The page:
When I was younger I hear my elderly everywhere I went complain hopelessly about our country. As a young girl with hope [but little knowledge and was inexperienced] I encouraged them not to despair but to pray and continue to fight for and believe in a better Nigeria. They simply shrug after much argument with them, but with most of them saying in this summary paraphrase – ‘I don’t blame you; you don’t understand but will when you know better.’

My sentiments for my country have always been strong since I became conscious of her. I was a patriot to the core when my primary and secondary education taught me much about the heroes and nationalists of my country who dedication their lives to our freedom and independence from the colonial masters. I was marvelled at the number of mineral and cash crop resources bestowed on this beloved country. And I was most proud of a people with diverse enviable and amiable culture. But outside my classrooms I saw despair and melancholy in the faces of elders, starting from my home with parents struggling daily to survive and give us [their children] manageable education in public [poultry houses] schools; to other children who couldn’t be in school but hawk daily to support their homes or that of their wicked guardians; and able-bodied men drinking away their sorrow or dangling on the road in hunger and frustration like dummies hung on poles. The Church/es and get-togethers were their consolations.

The sting of bad governance bit me to a consciousness of my country’s deteriorated condition and I began to see how even the poor condition grew worse and only those with the gift of longevity seem to survive for long rather than the popularly proclaimed ‘survival of the fittest’.

I remembered begging my mother to join my mates [fellow children] to hawk food stuff on the streets in order to support their family and education, but she would not hear of it. She said her father never subjected her to such labour, and so would not do that to her daughter or expose any of her children to the danger [sexual abuse and other sorts of violence] inherent in street selling. My heart broke whenever I saw her health failing due to the stress to survive by grabbing and doing any job that comes her way. Her suffering gave me an insight of the condition of the country I’m in, otherwise, it was just seeing daily how soldiers beat up men and women who resisted their bully; read about journalists who were tortured and killed over the just conduct of their duties and people cowering into the covers of their homes from fear of their government, whether military or democratic. I never fully grasped the whole drama [as they all seemed entertaining at the time].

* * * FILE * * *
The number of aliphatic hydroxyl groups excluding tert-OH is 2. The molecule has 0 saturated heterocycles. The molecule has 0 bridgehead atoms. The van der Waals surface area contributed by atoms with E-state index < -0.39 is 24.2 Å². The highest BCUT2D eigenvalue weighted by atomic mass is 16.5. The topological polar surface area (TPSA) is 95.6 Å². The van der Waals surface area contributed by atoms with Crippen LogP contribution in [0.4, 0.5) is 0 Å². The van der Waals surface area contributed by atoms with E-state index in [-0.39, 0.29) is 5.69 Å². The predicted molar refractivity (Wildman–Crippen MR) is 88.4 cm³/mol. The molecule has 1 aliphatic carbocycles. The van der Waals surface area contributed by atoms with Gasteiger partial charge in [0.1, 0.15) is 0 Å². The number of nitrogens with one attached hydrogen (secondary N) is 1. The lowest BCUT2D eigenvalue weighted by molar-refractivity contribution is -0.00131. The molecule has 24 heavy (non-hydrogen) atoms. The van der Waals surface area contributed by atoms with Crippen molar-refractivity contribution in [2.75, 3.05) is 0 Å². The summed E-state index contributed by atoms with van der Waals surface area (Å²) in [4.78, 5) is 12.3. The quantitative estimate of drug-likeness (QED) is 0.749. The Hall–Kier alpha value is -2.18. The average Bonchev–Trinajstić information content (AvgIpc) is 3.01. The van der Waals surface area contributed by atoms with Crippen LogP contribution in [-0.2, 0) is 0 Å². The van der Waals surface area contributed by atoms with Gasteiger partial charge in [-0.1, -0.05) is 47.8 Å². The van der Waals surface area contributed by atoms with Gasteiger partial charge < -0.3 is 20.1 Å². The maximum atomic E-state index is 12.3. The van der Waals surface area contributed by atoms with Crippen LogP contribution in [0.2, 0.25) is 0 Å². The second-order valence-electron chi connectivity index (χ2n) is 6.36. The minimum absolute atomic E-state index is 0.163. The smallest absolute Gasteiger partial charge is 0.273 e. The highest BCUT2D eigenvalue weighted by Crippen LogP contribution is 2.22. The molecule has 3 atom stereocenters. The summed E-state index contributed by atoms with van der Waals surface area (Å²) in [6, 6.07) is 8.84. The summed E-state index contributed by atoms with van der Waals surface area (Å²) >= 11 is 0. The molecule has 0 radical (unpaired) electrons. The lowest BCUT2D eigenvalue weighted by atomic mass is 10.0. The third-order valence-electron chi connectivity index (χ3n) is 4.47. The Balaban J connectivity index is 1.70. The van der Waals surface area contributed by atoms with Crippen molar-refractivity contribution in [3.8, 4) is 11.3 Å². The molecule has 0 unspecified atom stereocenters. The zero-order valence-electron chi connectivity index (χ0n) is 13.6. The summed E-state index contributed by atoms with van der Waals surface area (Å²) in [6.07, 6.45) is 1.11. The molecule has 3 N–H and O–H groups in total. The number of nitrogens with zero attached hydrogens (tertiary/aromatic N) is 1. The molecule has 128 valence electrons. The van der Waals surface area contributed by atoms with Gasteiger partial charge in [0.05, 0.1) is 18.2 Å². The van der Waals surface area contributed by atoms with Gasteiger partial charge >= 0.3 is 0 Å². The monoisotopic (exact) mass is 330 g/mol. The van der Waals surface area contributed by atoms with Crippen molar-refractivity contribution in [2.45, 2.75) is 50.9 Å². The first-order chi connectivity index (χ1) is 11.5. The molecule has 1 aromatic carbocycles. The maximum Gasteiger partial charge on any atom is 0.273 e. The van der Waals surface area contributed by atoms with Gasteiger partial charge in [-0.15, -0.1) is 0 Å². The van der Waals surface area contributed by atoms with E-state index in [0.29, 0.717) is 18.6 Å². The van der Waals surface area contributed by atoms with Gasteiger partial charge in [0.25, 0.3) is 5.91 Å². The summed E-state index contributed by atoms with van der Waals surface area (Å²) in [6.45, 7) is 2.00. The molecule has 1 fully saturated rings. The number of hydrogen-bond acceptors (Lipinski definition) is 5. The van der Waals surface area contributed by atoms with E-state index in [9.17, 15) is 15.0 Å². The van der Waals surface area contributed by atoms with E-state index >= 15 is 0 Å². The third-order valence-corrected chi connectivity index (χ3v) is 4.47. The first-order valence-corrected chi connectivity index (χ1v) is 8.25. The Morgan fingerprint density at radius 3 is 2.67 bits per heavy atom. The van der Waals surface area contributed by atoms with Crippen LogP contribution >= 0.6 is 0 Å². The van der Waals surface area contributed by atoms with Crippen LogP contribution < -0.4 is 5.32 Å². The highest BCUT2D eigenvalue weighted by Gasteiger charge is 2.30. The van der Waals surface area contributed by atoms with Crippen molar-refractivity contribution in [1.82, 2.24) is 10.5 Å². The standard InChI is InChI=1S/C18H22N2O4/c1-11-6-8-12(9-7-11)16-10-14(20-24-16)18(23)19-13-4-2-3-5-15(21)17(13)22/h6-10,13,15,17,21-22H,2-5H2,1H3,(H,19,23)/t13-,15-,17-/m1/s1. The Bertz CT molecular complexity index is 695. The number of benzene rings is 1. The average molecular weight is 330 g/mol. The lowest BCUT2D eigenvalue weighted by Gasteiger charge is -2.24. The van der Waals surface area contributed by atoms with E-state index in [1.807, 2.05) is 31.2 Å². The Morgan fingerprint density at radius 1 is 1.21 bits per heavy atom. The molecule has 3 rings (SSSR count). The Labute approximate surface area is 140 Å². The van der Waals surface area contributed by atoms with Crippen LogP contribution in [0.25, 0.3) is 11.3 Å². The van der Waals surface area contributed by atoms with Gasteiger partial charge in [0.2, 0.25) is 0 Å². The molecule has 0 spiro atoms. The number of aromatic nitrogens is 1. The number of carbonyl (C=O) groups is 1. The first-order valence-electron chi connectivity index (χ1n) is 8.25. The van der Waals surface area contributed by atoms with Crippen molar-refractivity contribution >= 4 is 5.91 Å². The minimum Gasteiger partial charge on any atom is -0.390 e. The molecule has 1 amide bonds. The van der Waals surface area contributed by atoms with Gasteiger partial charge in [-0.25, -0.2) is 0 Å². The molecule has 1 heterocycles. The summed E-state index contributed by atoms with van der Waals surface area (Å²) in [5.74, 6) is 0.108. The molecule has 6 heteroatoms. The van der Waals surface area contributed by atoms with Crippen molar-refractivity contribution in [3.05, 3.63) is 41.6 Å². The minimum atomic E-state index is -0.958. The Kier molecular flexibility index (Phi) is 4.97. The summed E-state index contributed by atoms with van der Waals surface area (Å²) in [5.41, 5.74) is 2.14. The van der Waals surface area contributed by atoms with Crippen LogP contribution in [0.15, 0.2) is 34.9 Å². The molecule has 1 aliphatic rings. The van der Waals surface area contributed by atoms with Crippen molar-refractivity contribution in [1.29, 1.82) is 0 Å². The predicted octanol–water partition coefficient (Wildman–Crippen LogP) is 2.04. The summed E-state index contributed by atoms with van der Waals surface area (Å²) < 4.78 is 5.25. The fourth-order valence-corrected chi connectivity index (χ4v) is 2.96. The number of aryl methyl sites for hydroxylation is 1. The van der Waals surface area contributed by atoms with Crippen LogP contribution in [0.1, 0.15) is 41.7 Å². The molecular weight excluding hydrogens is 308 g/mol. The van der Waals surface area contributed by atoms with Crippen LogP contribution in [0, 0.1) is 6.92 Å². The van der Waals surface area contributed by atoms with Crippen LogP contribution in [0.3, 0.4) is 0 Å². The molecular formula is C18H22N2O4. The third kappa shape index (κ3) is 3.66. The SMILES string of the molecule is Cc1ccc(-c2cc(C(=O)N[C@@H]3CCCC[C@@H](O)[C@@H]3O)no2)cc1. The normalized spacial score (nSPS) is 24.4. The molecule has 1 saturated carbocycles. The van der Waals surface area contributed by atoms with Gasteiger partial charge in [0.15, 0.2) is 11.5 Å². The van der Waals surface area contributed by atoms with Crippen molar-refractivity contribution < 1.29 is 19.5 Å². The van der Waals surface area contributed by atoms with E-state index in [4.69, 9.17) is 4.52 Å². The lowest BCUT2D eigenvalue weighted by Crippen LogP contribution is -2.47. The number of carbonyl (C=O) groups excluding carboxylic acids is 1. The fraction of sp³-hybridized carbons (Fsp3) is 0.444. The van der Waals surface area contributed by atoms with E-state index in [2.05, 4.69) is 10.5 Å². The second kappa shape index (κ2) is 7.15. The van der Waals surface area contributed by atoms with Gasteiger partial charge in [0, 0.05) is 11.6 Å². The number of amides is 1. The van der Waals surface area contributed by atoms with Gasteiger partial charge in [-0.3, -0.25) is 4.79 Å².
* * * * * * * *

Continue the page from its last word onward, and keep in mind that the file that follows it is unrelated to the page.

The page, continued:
I was determined to make the most of my education [since it was popularly said it was a better weapon than sword] needed to fight poverty by getting good jobs and tackling life challenges. But after my secondary school the state of my nation had degraded from upholding the integrity of education to downplaying it with incomprehensible concepts of ‘catchment areas’ and ‘bribery process’ of gaining admission. Jamb candidates were desperate to enter the university but the school authority were lusting for the inordinate [money and girls] and thence, the value of education crumbled before my eyes as I saw the students who succeeded in gaining admission become academic prostitutes [in the name of ‘campus babes’, bimbos and gigolos] and bloody cultists; they seemed to be more [in number] than the serious-minded students, just as the bad authority seemed to be more than the virtuous lecturers who were still boxing walls to crack in some values – a pity.

I struggled to gain admission for about five years [for the above and personal reasons] but to no avail. I was frustrated with the fear that furthering my education was becoming an illusion. ‘Am I going to be as poor as my parents and suffer for daily bread as they did with us? No! No! This can’t be!’ I wasn’t content with the petty jobs I did; they were not promising and enough to pay the bills and feed the home as the cost of living continued to sky-rocket at the excuse of – removal of fuel subsidy – every year and every successive political administration [as if fuel is the only mineral resource worth exploring amongst other God-given natural mineral, crop and human resources in my country].

My education aside, but it was my first contact to the state of the growing corruption and insensitivity in my country. Now what seemed to be a few honourable people left is the entirety of desperate Nigerians clawing and lynching one another for survival and the ‘national cake’. All values thrown to the wind as stupidity, while vice is applauded, honoured and considered fit for governance and survival. How?!

By Linda IfeanyiChukwu Oluwafemi Ogbue

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